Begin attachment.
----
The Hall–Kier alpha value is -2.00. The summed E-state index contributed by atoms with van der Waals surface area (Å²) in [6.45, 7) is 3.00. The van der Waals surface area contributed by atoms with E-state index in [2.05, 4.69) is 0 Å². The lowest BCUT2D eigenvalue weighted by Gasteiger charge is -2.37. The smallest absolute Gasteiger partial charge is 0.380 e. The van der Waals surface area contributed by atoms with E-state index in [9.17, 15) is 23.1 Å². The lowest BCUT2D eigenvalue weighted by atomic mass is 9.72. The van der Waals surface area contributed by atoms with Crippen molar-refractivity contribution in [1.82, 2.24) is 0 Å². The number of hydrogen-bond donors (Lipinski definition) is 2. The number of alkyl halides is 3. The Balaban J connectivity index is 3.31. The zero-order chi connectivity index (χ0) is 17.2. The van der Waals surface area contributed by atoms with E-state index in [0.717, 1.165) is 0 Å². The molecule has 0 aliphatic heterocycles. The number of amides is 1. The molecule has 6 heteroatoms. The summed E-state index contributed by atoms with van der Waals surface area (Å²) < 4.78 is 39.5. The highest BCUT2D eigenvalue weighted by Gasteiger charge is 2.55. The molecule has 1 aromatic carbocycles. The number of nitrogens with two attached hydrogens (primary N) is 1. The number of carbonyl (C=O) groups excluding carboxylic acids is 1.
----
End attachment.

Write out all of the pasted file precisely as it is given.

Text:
The Hall–Kier alpha value is -2.00. The summed E-state index contributed by atoms with van der Waals surface area (Å²) in [6.45, 7) is 3.00. The van der Waals surface area contributed by atoms with E-state index in [2.05, 4.69) is 0 Å². The lowest BCUT2D eigenvalue weighted by Gasteiger charge is -2.37. The smallest absolute Gasteiger partial charge is 0.380 e. The van der Waals surface area contributed by atoms with E-state index in [9.17, 15) is 23.1 Å². The lowest BCUT2D eigenvalue weighted by atomic mass is 9.72. The van der Waals surface area contributed by atoms with Crippen molar-refractivity contribution in [1.82, 2.24) is 0 Å². The number of hydrogen-bond donors (Lipinski definition) is 2. The number of alkyl halides is 3. The Balaban J connectivity index is 3.31. The zero-order chi connectivity index (χ0) is 17.2. The van der Waals surface area contributed by atoms with E-state index in [0.717, 1.165) is 0 Å². The molecule has 0 aliphatic heterocycles. The number of amides is 1. The molecule has 6 heteroatoms. The summed E-state index contributed by atoms with van der Waals surface area (Å²) < 4.78 is 39.5. The highest BCUT2D eigenvalue weighted by Gasteiger charge is 2.55. The molecule has 1 aromatic carbocycles. The number of nitrogens with two attached hydrogens (primary N) is 1. The number of carbonyl (C=O) groups excluding carboxylic acids is 1.